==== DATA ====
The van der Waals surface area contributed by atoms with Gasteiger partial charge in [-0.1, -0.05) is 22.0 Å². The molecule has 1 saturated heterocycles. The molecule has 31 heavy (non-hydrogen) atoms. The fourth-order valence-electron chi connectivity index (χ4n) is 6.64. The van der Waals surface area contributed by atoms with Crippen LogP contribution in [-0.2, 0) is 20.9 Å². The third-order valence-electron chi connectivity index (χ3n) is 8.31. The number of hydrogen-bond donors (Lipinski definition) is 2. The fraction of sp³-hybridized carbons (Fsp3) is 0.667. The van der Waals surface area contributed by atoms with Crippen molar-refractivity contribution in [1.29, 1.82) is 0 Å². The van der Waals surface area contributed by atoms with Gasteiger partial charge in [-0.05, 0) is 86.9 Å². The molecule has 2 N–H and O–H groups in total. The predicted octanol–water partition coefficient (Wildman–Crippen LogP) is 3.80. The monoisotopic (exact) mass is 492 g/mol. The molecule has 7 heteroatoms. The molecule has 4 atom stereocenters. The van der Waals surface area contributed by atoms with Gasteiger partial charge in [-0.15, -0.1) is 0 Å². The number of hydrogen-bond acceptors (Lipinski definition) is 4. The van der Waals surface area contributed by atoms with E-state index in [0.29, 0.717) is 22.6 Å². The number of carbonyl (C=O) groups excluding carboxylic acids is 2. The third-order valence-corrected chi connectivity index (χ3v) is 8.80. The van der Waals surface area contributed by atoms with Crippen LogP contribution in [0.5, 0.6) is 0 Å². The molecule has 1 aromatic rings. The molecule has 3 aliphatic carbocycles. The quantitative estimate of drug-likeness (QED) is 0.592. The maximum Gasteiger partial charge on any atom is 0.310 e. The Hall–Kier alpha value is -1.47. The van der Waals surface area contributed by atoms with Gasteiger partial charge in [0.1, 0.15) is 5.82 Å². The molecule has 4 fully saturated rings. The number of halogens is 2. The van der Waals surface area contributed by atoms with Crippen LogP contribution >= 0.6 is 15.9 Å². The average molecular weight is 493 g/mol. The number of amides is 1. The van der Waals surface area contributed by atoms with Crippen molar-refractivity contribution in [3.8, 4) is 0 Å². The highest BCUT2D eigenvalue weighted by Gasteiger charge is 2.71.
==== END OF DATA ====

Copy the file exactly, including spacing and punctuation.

The van der Waals surface area contributed by atoms with Gasteiger partial charge in [-0.1, -0.05) is 22.0 Å². The molecule has 1 saturated heterocycles. The molecule has 31 heavy (non-hydrogen) atoms. The fourth-order valence-electron chi connectivity index (χ4n) is 6.64. The van der Waals surface area contributed by atoms with Crippen LogP contribution in [-0.2, 0) is 20.9 Å². The third-order valence-electron chi connectivity index (χ3n) is 8.31. The number of hydrogen-bond donors (Lipinski definition) is 2. The fraction of sp³-hybridized carbons (Fsp3) is 0.667. The van der Waals surface area contributed by atoms with Crippen molar-refractivity contribution in [1.29, 1.82) is 0 Å². The van der Waals surface area contributed by atoms with Gasteiger partial charge in [-0.05, 0) is 86.9 Å². The molecule has 2 N–H and O–H groups in total. The predicted octanol–water partition coefficient (Wildman–Crippen LogP) is 3.80. The monoisotopic (exact) mass is 492 g/mol. The molecule has 7 heteroatoms. The molecule has 4 atom stereocenters. The van der Waals surface area contributed by atoms with Gasteiger partial charge in [-0.15, -0.1) is 0 Å². The number of hydrogen-bond acceptors (Lipinski definition) is 4. The van der Waals surface area contributed by atoms with E-state index in [0.29, 0.717) is 22.6 Å². The number of carbonyl (C=O) groups excluding carboxylic acids is 2. The third-order valence-corrected chi connectivity index (χ3v) is 8.80. The van der Waals surface area contributed by atoms with Crippen LogP contribution in [0.5, 0.6) is 0 Å². The molecule has 1 aromatic rings. The molecule has 3 aliphatic carbocycles. The quantitative estimate of drug-likeness (QED) is 0.592. The maximum Gasteiger partial charge on any atom is 0.310 e. The Hall–Kier alpha value is -1.47. The van der Waals surface area contributed by atoms with Gasteiger partial charge in [0.1, 0.15) is 5.82 Å². The molecule has 4 fully saturated rings. The number of halogens is 2. The van der Waals surface area contributed by atoms with Crippen LogP contribution >= 0.6 is 15.9 Å². The average molecular weight is 493 g/mol. The number of amides is 1. The van der Waals surface area contributed by atoms with Crippen molar-refractivity contribution in [3.8, 4) is 0 Å². The highest BCUT2D eigenvalue weighted by Gasteiger charge is 2.71.